We’ve learned that Greek gods and Egyptian gods still like to hang out in the world. But what about Roman gods? In his new series, The Heroes of Olympus, Rick Riordan once more brings the stories of ancient gods and their demigod children to life.
I’ve reviewed the Percy Jackson series and the Kane Chronicles already, so it made sense to also review The Heroes of Olympus series, where we get a fun mixture of old and new heroes in Riordan’s style of writing that I love so much.
The Heroes of Olympus is, like Riordan’s other novels, a series of middle-grade fantasy novels. One huge difference from the previous novels is that, instead of being narrated in the first-person style, it’s narrated third-person, a change which was definitely necessary in this particular series as there’s a lot more characters with individual stories that need to be explored.
Now, I know what you’re wondering. You said “many characters,” but does that include the ones we both know and love? And I’m here to tell you that, yes, we do get to see a lot of familiar faces in this series, but we get a lot of more new faces. Jason, Hazel, Leo, Piper, and Frank are brand new characters who are hugely important to this brand new quest the demigods have going on to save the world from total destruction yet again. What’s nice is that they don’t all get introduced to us at once, and since the world is already rather familiar, it’s a nice way to ease into meeting a bunch of new people in a brand new series. This combination of the old and new worked for me, although I occasionally preferred some of the characters I had known for a longer time. It didn’t last, and soon I loved them all the same. It helped that Riordan made sure to give all of them compelling backstories and personalities, all of which interact with each other beautifully, giving the group occasional necessary conflict but also growth.
I also have to admit that I quickly came to have a favorite character. And that character is Leo. Leo is awesome and quirky and funny and creative, and every chapter I got from his point of view immediately cheered me up. Leo was just the best. Sure, I still love Percy and all our old faces, but somehow Leo’s youth and sense of humor beat Percy out. Maybe it’s because the other characters have become too mature? But Leo just stood out and I adored him.
I can tell there’s another question on your mind. With this mix of old and new, is it possible to read The Heroes of Olympus without first reading the Percy Jackson series? I want to say yes, since we get pretty good re-introductions to familiar characters, and the plot doesn’t base itself too much on the last series. I’d say that reading the other books adds a lot more to the reading experience, and will help to understand a lot of the references that are made in this series, but it’s not completely necessary. I would generally suggest reading them all, though, as they’re all amazing.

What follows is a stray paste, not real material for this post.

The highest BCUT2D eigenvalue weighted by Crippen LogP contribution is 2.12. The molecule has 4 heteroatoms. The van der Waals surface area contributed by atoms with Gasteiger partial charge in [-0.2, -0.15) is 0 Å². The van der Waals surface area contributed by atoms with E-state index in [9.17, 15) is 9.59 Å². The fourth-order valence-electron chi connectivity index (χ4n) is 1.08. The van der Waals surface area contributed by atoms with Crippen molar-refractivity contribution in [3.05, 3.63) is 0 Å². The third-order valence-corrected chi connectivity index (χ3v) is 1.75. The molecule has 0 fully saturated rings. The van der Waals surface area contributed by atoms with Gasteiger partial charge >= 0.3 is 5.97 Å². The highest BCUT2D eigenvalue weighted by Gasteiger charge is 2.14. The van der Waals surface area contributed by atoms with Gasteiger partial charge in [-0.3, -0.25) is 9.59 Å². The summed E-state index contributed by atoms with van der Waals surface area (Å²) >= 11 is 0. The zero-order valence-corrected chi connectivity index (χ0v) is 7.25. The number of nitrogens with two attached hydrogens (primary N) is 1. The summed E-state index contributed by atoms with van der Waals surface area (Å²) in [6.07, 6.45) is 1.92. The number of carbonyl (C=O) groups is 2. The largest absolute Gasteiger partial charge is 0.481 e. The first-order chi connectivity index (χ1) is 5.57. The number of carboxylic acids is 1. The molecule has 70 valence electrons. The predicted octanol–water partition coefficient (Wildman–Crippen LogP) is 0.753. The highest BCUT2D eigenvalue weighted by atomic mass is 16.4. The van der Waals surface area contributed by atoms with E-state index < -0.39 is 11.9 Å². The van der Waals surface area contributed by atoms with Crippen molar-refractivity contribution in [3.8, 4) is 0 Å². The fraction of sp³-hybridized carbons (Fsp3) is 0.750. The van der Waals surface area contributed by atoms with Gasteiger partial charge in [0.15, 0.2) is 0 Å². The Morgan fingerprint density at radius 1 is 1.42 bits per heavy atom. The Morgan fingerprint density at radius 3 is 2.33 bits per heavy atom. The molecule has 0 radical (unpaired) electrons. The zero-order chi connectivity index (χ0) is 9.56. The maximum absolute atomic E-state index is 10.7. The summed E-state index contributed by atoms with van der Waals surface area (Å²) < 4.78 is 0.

Something else that is very familiar is the style of the story. The style is for these characters to be sent on an epic quest and they only have a certain amount of time to accomplish it or it’s the end of the world. Like all the other books, they’re heavily plot-led instead of character-led, but the characters do have some flexibility, and they try to fight against whatever fates lie in store. And all these plots occasionally got confusing, as different characters had different things going on at different times, and it was hard to keep up what was going on sometimes. But with so much going on, I didn’t really have a chance to rest, and I kept flipping the pages as quickly as I possibly could.
So what’s my final verdict? This was such a fun series of books, and I had a fantastic time reading every one of them. Rick Riordan gave me another fun adventure with the demigods, and left me hungry for more as he often does. I definitely recommend this series, especially if you’re already familiar with Riordan’s books. I know you’ll enjoy them.
Have you read The Heroes of Olympus series? What did you think? Let me know in the comments below!
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